2. The Disheveled Dictionary Karen Elizabeth Gordon. Apparently, I now read dictionaries. This was fun. Her irreverent and rococco definitions are something else.
coruscation a gleam, glint, sparkle, glitter. Before getting the sack for making a crack about "Molotovian cocktail hours," the captain's recreation and refection officer vouchsafed to the refugees from Bosoxia shipboard romance against nacreous nightscapes, which included pelagic acrobats amidst phosphorescent coruscations glancing off the surface of the sea."

3. Playing Sardines Michèle Roberts. This is a book of short stories. They are clever, but hard to summarize. They are mainly about women, looking for things in the wrong place. And food. Fairy tales and families, Mary and occasionally, obsessions. An enjoyable read.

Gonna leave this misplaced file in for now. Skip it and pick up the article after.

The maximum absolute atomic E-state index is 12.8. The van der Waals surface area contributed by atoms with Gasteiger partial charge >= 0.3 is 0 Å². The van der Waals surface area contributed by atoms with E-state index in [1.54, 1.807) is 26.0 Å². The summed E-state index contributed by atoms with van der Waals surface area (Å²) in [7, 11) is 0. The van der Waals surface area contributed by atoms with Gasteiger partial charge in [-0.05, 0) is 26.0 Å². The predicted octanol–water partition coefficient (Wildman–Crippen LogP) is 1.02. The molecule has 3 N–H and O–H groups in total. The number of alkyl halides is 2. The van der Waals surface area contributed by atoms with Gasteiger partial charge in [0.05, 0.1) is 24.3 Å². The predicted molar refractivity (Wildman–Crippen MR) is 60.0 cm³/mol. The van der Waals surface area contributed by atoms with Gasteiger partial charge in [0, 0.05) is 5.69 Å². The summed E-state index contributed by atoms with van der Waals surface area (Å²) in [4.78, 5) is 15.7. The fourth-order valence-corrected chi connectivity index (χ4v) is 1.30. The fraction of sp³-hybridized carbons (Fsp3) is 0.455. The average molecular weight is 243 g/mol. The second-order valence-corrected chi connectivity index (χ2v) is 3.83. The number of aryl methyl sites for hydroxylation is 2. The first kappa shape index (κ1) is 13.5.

4. Of Love and Other Demons Gabriel García Márquez. This is a beautiful short work of fiction. I would have read it for the image of the snowing paper cranes on orange trees alone. It tells the story of an eighteenth century young 12 year old girl, Sierva María, the neglected daughter of the less-than-sharp Marquis and his manipulative wife (whose let herself go to her cacao, honey - not to mention adulterous sex - addictions), abandoned to be raised amongst their slaves, who one day is bit by a rabid dog. Five months later superstition wins and her life is ravaged by her "treatment" and her response to the alleged evidence of rabies. The "medicine" is so primitive and painful her response is viewed as evidence of rabies. Ultimately, she is entrusted by her father to a convent, when the Church decides that rabies (which she does not have) is in fact a mere smoke screen for the demon possessing her. Having been raised by the slaves, and being fluent in African languages and religions, her behavious is taken as evidence against her. The Bishop assigns Father Cayetano Delura, to her case. Surprisingly, this is a love story, a story of superstition, human stupidity, ignorance, books, beauty and tragedy.